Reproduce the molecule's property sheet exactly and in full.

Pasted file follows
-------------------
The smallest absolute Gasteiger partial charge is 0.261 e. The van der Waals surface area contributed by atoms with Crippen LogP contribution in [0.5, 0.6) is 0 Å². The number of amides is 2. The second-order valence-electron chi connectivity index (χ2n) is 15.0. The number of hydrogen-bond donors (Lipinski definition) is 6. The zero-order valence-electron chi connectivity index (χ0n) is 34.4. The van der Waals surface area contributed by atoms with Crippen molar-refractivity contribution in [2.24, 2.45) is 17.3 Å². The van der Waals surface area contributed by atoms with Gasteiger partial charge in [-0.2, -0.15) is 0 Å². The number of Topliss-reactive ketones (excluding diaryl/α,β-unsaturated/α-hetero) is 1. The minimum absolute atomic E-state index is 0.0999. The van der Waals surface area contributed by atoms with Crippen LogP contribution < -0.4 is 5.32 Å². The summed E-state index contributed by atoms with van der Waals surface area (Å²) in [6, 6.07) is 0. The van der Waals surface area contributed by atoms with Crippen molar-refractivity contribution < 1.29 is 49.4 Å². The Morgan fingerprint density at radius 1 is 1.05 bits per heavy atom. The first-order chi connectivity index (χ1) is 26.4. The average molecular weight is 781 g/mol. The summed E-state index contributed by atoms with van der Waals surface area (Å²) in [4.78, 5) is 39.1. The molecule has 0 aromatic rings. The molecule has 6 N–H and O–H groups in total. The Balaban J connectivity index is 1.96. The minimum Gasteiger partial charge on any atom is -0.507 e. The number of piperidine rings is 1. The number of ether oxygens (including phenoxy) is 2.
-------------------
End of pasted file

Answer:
The smallest absolute Gasteiger partial charge is 0.261 e. The van der Waals surface area contributed by atoms with Crippen LogP contribution in [0.5, 0.6) is 0 Å². The number of amides is 2. The second-order valence-electron chi connectivity index (χ2n) is 15.0. The number of hydrogen-bond donors (Lipinski definition) is 6. The zero-order valence-electron chi connectivity index (χ0n) is 34.4. The van der Waals surface area contributed by atoms with Crippen molar-refractivity contribution in [2.24, 2.45) is 17.3 Å². The van der Waals surface area contributed by atoms with Gasteiger partial charge in [-0.2, -0.15) is 0 Å². The number of Topliss-reactive ketones (excluding diaryl/α,β-unsaturated/α-hetero) is 1. The minimum absolute atomic E-state index is 0.0999. The van der Waals surface area contributed by atoms with Crippen LogP contribution < -0.4 is 5.32 Å². The summed E-state index contributed by atoms with van der Waals surface area (Å²) in [6, 6.07) is 0. The van der Waals surface area contributed by atoms with Crippen molar-refractivity contribution < 1.29 is 49.4 Å². The Morgan fingerprint density at radius 1 is 1.05 bits per heavy atom. The first-order chi connectivity index (χ1) is 26.4. The average molecular weight is 781 g/mol. The summed E-state index contributed by atoms with van der Waals surface area (Å²) in [4.78, 5) is 39.1. The molecule has 0 aromatic rings. The molecule has 6 N–H and O–H groups in total. The Balaban J connectivity index is 1.96. The minimum Gasteiger partial charge on any atom is -0.507 e. The number of piperidine rings is 1. The number of ether oxygens (including phenoxy) is 2.